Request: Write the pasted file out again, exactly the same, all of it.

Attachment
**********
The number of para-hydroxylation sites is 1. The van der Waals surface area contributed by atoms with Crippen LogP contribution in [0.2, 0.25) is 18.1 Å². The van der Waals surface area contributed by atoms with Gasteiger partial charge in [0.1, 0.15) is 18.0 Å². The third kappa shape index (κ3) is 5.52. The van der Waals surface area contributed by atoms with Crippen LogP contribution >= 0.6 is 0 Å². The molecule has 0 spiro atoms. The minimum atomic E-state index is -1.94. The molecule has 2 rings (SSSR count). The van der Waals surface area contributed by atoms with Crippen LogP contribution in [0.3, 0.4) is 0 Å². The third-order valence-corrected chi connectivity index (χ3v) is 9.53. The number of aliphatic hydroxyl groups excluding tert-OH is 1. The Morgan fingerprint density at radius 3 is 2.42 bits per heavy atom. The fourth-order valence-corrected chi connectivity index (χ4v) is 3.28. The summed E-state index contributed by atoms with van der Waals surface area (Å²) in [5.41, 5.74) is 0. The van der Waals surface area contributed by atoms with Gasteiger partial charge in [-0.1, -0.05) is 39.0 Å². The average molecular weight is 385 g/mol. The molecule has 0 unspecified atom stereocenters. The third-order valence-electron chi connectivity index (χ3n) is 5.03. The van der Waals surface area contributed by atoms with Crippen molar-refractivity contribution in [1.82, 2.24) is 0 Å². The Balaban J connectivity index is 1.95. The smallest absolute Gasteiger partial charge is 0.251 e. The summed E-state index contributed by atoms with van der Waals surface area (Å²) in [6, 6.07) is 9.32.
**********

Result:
The number of para-hydroxylation sites is 1. The van der Waals surface area contributed by atoms with Crippen LogP contribution in [0.2, 0.25) is 18.1 Å². The van der Waals surface area contributed by atoms with Gasteiger partial charge in [0.1, 0.15) is 18.0 Å². The third kappa shape index (κ3) is 5.52. The van der Waals surface area contributed by atoms with Crippen LogP contribution >= 0.6 is 0 Å². The molecule has 0 spiro atoms. The minimum atomic E-state index is -1.94. The molecule has 2 rings (SSSR count). The van der Waals surface area contributed by atoms with Crippen LogP contribution in [0.3, 0.4) is 0 Å². The third-order valence-corrected chi connectivity index (χ3v) is 9.53. The number of aliphatic hydroxyl groups excluding tert-OH is 1. The Morgan fingerprint density at radius 3 is 2.42 bits per heavy atom. The fourth-order valence-corrected chi connectivity index (χ4v) is 3.28. The summed E-state index contributed by atoms with van der Waals surface area (Å²) in [5.41, 5.74) is 0. The van der Waals surface area contributed by atoms with Gasteiger partial charge in [-0.1, -0.05) is 39.0 Å². The average molecular weight is 385 g/mol. The molecule has 0 unspecified atom stereocenters. The third-order valence-electron chi connectivity index (χ3n) is 5.03. The van der Waals surface area contributed by atoms with Crippen molar-refractivity contribution in [1.82, 2.24) is 0 Å². The Balaban J connectivity index is 1.95. The smallest absolute Gasteiger partial charge is 0.251 e. The summed E-state index contributed by atoms with van der Waals surface area (Å²) in [6, 6.07) is 9.32.